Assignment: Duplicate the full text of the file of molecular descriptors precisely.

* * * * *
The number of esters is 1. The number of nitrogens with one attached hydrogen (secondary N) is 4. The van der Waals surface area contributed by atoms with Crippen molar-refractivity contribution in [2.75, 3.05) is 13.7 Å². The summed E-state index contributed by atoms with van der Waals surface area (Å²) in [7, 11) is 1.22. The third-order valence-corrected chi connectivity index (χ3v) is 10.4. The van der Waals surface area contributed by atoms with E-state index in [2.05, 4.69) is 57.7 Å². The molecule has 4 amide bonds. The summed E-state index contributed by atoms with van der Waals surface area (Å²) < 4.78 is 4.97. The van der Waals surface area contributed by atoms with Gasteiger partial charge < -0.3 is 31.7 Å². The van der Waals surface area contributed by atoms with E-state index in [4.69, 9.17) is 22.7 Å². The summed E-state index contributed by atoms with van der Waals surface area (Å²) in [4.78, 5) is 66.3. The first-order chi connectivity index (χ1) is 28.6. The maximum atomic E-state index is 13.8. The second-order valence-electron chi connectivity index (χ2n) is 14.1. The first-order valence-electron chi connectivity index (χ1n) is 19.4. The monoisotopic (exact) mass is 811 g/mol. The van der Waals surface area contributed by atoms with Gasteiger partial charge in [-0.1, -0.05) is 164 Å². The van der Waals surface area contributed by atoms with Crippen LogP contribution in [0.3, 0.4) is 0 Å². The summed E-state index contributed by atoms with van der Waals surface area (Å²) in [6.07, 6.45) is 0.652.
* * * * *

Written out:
The number of esters is 1. The number of nitrogens with one attached hydrogen (secondary N) is 4. The van der Waals surface area contributed by atoms with Crippen molar-refractivity contribution in [2.75, 3.05) is 13.7 Å². The summed E-state index contributed by atoms with van der Waals surface area (Å²) in [7, 11) is 1.22. The third-order valence-corrected chi connectivity index (χ3v) is 10.4. The van der Waals surface area contributed by atoms with E-state index in [2.05, 4.69) is 57.7 Å². The molecule has 4 amide bonds. The summed E-state index contributed by atoms with van der Waals surface area (Å²) < 4.78 is 4.97. The van der Waals surface area contributed by atoms with Gasteiger partial charge < -0.3 is 31.7 Å². The van der Waals surface area contributed by atoms with E-state index in [4.69, 9.17) is 22.7 Å². The summed E-state index contributed by atoms with van der Waals surface area (Å²) in [4.78, 5) is 66.3. The first-order chi connectivity index (χ1) is 28.6. The maximum atomic E-state index is 13.8. The second-order valence-electron chi connectivity index (χ2n) is 14.1. The first-order valence-electron chi connectivity index (χ1n) is 19.4. The monoisotopic (exact) mass is 811 g/mol. The van der Waals surface area contributed by atoms with Gasteiger partial charge in [-0.1, -0.05) is 164 Å². The van der Waals surface area contributed by atoms with Crippen LogP contribution in [0.3, 0.4) is 0 Å². The summed E-state index contributed by atoms with van der Waals surface area (Å²) in [6.07, 6.45) is 0.652.